Friday, December 30, 2011


I just finished a book called “Blink” by Malcolm Gladwell. It was the second book that I have read by Gladwell in the past few months. The main gist of this book was about the process of decision making and whether it is better to make snap decisions or processed and well thought out decisions. Gladwell brings in real life case studies to prove the points that he is making. The book is a few years old, so there were a number of cases that were somewhat dated such as the O.J. Simpson trial and the Amadou Diallo shooting, but they still made sense for anyone who recalls those stories hitting the press when they were current.

There have been many times that I have faced a decision in my life when I researched a lot in an attempt to gain as much information as was available, making sure that I had done my homework before making a decision. Gladwell opines that having too much information can actually be harmful in the decision-making process. Sometimes, snap decisions are the best, especially in staying power for the long term with little regrets felt later.

Towards the end of the book, Gladwell writes, “The key to good decision making is not knowledge. It is understanding. We are swimming in the former. We are desperately lacking in the latter.” It really made me stop and think. We have so much information at our fingertips, information that we generally assume to be true and reliable. With a few clicks of a button, we can compare and contrast the prices of cars in different states, find the best price on electronics, file our taxes, pay our bills, and do countless other things that used to take much longer. In some ways, the simplification of these tasks has made us lazy. We don’t check things that we should and we end up taking things for granted.

In regards to Gladwell’s quote regarding knowledge and understanding, I have seen this all too often. I have seen it in the business world. I have seen it in the academic world. I have seen it in the church world. Culture has constantly informed us that “knowledge is power” and yet knowledge without understanding can be somewhat useless. We may have tons of knowledge and yet we lack the wherewithal to apply that knowledge. Applied knowledge is understanding. If we fail to apply the knowledge that we have gained, we simply act as living and breathing encyclopedias, dispensing information as if we were experts.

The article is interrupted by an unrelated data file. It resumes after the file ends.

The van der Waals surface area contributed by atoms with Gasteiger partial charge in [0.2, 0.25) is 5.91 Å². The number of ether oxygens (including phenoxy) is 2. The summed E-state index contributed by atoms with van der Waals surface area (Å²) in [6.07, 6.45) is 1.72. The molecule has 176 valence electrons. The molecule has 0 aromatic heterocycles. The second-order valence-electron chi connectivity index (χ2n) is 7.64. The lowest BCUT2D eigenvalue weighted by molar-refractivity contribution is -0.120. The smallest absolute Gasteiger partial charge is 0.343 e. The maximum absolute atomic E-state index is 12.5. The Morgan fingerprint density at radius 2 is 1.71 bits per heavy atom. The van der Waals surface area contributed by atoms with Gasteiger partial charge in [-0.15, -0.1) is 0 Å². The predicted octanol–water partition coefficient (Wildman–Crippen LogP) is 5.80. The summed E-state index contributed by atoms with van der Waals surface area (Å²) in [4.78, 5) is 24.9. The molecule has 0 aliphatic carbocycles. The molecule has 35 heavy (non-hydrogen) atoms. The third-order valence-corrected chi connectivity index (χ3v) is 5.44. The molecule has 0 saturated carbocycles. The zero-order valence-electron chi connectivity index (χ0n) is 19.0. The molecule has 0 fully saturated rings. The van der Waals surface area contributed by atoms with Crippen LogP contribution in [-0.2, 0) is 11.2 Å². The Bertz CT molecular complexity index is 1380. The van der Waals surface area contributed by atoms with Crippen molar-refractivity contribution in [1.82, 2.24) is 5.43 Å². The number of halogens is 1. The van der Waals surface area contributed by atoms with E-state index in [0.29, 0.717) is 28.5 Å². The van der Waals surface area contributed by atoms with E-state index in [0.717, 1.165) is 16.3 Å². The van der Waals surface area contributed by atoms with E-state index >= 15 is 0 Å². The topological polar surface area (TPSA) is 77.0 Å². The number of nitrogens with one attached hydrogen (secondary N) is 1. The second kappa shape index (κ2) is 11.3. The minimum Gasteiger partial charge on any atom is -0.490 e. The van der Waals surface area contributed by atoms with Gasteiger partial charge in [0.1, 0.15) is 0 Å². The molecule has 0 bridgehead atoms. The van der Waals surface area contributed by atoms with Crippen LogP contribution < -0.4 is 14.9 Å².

In many ways, these are the remnants of modernist thinking on our culture and society. The modernist looks for initials after names and degrees hanging on walls, while the post-modernist looks for scars and battle marks to prove that there has been some experience behind the knowledge that one has gained.

Within the church, I have seen this all too often as well. If you jump through the right hoops and spout a lot of information or knowledge, you may be respected. Some pastors will even take advantage of the knowledge that they have gained. While I don’t want to overgeneralize the situation, there has been a tendency with some pastors to go right from Christian school to Christian/Bible college to seminary to a church. The exposure to our culture and the world in which they will need to minister is minimal and they are thrust into a situation where they are called to shepherd or lead those who are living in that culture every day. Can that really be effective? Sometimes it can. Oftentimes I think that it can be destructive.

The best example I can think of for the vast difference between knowledge and understanding is in relationships, particularly the marriage relationship. I can know an awful lot about my wife but that does not mean that I understand her. Gaining knowledge causes people to be seen as problems to be solved rather than relationships to be entered into. Gaining understanding of a person generally leads to a relational connection that is far more organic than simple knowledge.

We are creatures created to be in community. We are fallen and broken because of the original sin of pursuing a knowledge that would seemingly elevate us to the same level as God. We have not strayed very far from that sin and our pursuit of knowledge. Our pursuit of understanding should far exceed our pursuit of knowledge. Knowledge will simply puff us up while understanding will connect us with others. I would much rather be known for my understanding than for my knowledge. Knowledge is impersonal while understanding can be more personal.

Where do you stand in your pursuit of knowledge and understanding? Are you impressed with people who know a lot and do a little? Are you a person who knows a lot and does a little? In our pursuit of understanding, we will most likely gain knowledge but I don’t think that the opposite is true. You tell me.

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